He looked like he just stepped out of a J.Crew catalogue. He was tall and beautiful, with just enough scruff, and had on those leathery rugged handsome boots—the ones that look like they’re meant for hiking up a mountain or chopping firewood, but they’re really meant for nice pants, a cashmere sweater, a clean navy coat. It all was such a look—the complete look of a perfect guy. And he really was perfect, so proper, so polite. Check, check, check. He really was everything.
He’d buy me coffee and we’d walk together on the street, talking about traveling and books and things. He’d offer his arm to me like a proper gentleman, which I took too softly, as I tried to stand up taller, to laugh with poise, to match the aura that lured people into staring at him, as though he was familiar from some series, some fashion ad. He really was that guy. And here I was “with” that guy. I’d see guys and girls like this on the street and I hated them. Because they were so fucking cute. And I wanted that, the whole picture of it, and now I smelled like pine trees because he smelled like pine trees. I was so wildly into it. I liked standing up taller.
A guy like that had never been mine. He existed solely in my mind, this rosy-colored perfect dream, but I was skeptical he existed in the real. So when we finally met I was so drunk about him. I almost didn’t believe it. I was in awe of him. Me? He liked me? Maybe it was time, anyway. To toss aside my worn-out chucks, polish up, get it together. I knew I was a different girl for him and that’s what he liked about me, but he also deserved a lady who would complement him, and impress him, too. I really wanted to impress him.
So I tried.
And I tried.
But something had to be wrong with me. There just had to be. Because what girl meets the perfect on paper guy and feels absolutely nothing? Nothing. Not even a little bit? Our chemistry should have been fiery and fucking insane. It should have been the best everything of my life. And I was bored. So fucking bored. Vanilla bored. And I was acting my ass off. I wasn’t myself at all. Everything I did felt calculated. Be more of this, be less of that. I wanted to belong in his world. I wanted him to be my type. But it wasn’t fun. It was stale, expected. “Is it ok if I do this?” politeness. I thought I wanted polite. But I also didn’t want to think about everything else in the world while it all was happening. I wanted to be consumed, have no choice about it. I wanted to want him. And I didn’t want him. I didn’t belong there at all. Even his bed was perfect—so perfect that I was terrified to sleep in it. I didn’t want to mess anything up.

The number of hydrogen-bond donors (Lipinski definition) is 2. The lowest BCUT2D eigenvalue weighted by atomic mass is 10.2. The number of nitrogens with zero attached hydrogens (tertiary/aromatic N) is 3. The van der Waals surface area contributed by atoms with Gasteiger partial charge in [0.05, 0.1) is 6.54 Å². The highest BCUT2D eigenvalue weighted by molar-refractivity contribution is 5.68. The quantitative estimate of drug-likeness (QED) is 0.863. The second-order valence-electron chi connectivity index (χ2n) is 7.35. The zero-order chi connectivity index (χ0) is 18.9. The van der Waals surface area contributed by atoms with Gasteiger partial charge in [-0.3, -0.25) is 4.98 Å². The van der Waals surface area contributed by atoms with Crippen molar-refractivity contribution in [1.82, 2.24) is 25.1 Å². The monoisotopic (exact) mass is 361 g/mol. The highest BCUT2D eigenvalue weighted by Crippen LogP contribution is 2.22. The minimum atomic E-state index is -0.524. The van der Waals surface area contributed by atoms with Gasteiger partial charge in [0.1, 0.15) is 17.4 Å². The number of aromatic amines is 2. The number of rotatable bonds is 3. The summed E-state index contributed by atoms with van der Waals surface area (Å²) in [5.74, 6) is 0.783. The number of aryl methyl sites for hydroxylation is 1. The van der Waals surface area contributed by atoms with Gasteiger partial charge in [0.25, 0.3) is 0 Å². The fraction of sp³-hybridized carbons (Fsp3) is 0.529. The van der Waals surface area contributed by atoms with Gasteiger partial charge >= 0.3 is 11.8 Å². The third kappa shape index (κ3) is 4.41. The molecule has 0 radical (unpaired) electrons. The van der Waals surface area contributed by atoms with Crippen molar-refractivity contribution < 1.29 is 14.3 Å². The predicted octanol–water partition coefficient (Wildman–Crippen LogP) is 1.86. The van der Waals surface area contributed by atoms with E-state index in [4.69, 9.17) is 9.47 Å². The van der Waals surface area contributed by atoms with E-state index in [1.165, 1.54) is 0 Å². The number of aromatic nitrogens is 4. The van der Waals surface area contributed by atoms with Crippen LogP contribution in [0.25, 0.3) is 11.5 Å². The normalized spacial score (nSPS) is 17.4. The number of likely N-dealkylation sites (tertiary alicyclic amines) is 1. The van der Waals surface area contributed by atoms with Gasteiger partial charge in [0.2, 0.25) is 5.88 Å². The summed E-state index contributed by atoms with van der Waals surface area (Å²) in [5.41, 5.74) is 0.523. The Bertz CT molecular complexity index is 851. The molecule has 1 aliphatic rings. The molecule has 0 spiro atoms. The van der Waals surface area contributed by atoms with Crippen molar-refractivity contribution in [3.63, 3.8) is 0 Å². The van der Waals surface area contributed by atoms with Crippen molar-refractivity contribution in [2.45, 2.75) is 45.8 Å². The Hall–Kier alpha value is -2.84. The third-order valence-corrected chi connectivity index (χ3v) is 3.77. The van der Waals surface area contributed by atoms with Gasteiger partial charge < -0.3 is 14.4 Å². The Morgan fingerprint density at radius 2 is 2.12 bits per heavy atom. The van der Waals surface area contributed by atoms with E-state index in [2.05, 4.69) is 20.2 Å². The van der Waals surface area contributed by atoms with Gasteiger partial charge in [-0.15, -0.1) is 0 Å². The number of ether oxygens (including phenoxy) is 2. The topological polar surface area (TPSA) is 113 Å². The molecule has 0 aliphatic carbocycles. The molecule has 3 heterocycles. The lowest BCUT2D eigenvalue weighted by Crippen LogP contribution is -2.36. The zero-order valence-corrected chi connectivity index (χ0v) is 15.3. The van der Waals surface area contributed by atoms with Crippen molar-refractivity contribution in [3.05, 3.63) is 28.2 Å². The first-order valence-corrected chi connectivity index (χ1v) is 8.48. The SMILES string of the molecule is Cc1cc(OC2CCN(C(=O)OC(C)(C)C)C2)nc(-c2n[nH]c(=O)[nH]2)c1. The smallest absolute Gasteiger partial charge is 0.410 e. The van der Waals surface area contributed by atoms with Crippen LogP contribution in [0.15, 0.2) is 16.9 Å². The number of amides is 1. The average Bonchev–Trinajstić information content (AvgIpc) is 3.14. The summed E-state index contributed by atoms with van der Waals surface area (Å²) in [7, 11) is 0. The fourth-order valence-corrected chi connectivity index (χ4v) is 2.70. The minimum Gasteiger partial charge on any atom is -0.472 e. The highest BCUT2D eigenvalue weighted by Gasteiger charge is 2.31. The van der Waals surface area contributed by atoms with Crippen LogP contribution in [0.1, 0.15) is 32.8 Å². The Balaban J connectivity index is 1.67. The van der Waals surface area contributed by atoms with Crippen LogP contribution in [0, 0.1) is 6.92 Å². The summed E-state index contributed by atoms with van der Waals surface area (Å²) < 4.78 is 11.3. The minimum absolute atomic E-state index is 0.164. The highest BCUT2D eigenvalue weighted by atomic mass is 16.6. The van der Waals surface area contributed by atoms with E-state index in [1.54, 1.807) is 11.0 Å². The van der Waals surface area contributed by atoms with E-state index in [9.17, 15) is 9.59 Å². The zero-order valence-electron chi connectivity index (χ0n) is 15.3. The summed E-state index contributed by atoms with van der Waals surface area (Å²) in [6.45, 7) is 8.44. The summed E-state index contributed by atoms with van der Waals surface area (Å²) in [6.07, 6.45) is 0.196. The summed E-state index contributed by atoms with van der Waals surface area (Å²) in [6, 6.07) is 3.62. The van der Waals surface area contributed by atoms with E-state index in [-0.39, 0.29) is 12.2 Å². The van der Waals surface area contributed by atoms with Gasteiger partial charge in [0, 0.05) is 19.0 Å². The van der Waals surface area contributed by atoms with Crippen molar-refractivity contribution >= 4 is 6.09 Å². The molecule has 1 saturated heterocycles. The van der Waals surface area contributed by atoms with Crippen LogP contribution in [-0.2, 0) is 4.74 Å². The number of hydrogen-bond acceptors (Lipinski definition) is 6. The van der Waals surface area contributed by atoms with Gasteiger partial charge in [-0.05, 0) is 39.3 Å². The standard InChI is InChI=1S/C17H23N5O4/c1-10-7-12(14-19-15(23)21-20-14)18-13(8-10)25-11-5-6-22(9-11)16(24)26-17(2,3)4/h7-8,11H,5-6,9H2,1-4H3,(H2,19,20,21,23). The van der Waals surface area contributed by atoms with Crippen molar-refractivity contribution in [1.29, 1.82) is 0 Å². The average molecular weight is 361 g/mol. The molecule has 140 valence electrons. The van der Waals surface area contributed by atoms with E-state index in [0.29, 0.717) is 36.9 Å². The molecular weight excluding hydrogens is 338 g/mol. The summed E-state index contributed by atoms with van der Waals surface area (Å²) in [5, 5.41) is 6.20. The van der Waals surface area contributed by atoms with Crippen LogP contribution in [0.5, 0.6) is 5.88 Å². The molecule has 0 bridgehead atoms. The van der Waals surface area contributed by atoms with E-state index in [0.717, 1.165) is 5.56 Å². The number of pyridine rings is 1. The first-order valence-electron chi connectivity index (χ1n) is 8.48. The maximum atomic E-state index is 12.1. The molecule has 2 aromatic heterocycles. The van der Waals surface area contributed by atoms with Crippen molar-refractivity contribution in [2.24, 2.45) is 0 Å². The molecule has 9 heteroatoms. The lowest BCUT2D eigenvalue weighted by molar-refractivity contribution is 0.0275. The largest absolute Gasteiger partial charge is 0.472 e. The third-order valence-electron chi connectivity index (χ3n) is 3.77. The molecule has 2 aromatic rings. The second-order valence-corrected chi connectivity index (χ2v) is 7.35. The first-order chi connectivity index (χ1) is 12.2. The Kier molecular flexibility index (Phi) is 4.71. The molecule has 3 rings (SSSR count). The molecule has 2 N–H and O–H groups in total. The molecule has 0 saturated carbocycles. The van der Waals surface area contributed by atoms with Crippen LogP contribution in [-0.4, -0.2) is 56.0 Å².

I’m happy he happened, though. Now I can stop idolizing people I think I have an “idea” about. I can stop “thinking” I belong with someone without gaging them as real people first. It’s the catalogue complex.
The guy I’ll end with won’t belong on paper. Because sparks are created on impulse, for no good reason, with no second thought, and you can’t plan that stuff out and lead your life with a mind full of theories that ignore the truths of your heart. Fuck the plan. Fuck the formula. Stop thinking that you best belong with some guy who has a list full of qualities that make you act your ass off trying to compete with. I don’t want someone perfect. Because I’m not perfect. I’m sarcastic and inappropriate and I drink like a sailor and I have like one shirt from J.Crew anyway and I’m strange and all I want is someone I can be myself around. Life is full of surprises. And in my perfectly imperfect person, being surprised is what I really want.